Celebrating the holidays

With so many different traditions, it is nice to look for a common purpose. (Provided photo — Diane Chase)

Looking back on the lessons learned from 2020, I’ve decided I’m going to celebrate all the holidays. As many as possible. I’m sure there have been more than one cultural clash, but I do enjoy a reoccurring theme of peace.

Before I get accused of cultural appropriation, please understand that I believe that if I am celebrating something to honor my friends’ traditions as well as learn something new, it is not appropriation. There is a difference between cultural appreciation and appropriation. I am not ridiculing our differences, and I am not deliberately disrespecting anyone’s beliefs or customs.

Hanukkah has just ended, and I like to honor my friends through this Festival of Lights. I do it with permission. I don’t make a big deal out of it or involve my family. I’ve done this for years to honor celebrations held with previous roommates. I don’t play games I don’t understand or make specific food, but I do like to light a candle each night in memory of anyone celebrating. It makes me feel connected to my friends near and far.

Christmas is right around the corner, and I was speaking to a friend about her church’s outdoor Christmas Eve service. Her church and many others have had to adapt services to be outside as well as figure out ways to reach their parishioners online or through outreach. Having a service under the stars allows for ways to commune with nature while being open to all. We have other friends who will have already celebrated Christmas because their traditions end on the 24th.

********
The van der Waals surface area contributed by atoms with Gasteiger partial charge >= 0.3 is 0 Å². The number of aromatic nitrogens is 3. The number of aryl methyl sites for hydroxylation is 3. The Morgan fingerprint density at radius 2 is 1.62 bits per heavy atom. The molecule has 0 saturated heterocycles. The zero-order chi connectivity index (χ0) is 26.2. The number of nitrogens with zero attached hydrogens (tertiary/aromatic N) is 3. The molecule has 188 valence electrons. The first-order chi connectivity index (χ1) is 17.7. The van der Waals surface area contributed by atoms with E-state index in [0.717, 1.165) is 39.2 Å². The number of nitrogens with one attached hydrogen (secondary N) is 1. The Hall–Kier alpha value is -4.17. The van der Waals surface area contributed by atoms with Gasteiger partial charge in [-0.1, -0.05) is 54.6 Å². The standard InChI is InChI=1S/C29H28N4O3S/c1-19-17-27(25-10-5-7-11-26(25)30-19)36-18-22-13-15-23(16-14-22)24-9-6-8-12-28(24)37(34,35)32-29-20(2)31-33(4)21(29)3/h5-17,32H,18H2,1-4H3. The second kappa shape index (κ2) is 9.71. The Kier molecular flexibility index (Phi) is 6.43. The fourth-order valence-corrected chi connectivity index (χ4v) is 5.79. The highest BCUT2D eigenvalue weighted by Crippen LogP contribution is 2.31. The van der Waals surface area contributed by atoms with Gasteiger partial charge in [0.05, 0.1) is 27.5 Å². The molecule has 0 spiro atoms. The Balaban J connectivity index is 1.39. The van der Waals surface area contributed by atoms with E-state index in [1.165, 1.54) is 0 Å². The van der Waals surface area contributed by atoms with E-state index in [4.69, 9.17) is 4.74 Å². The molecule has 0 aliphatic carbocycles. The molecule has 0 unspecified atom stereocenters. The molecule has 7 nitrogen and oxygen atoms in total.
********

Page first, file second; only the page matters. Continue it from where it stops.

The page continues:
A few friends will celebrate Kwanzaa between Christmas and New Year’s Day. Maneuvering through a pandemic and protests, 2020 has put systemic racism in the spotlight throughout our country. It has also allowed me to reflect upon my own contribution to it, no matter how unwittingly. One friend suggested I ponder the seven Kwanzaa principles and find ways to apply each daily value.

The Winter Solstice marks the shortest day of the year and the first day of winter, which is always memorable. Connecting with nature is another way I pay my respects to my friends’ wide-range of beliefs and traditions. There are other holidays I’ve yet to touch upon, but the balance is searching and respecting each one of them.

Zoom meets are inevitable as we all try to not gather in large groups. The good news is between the last days of Hanukkah and Kwanzaa, Zoom has removed the 40-minute time limit. So even if you can’t gather in the same house, you can gather over Zoom to share traditions old and new. Stay safe. Peace to all.


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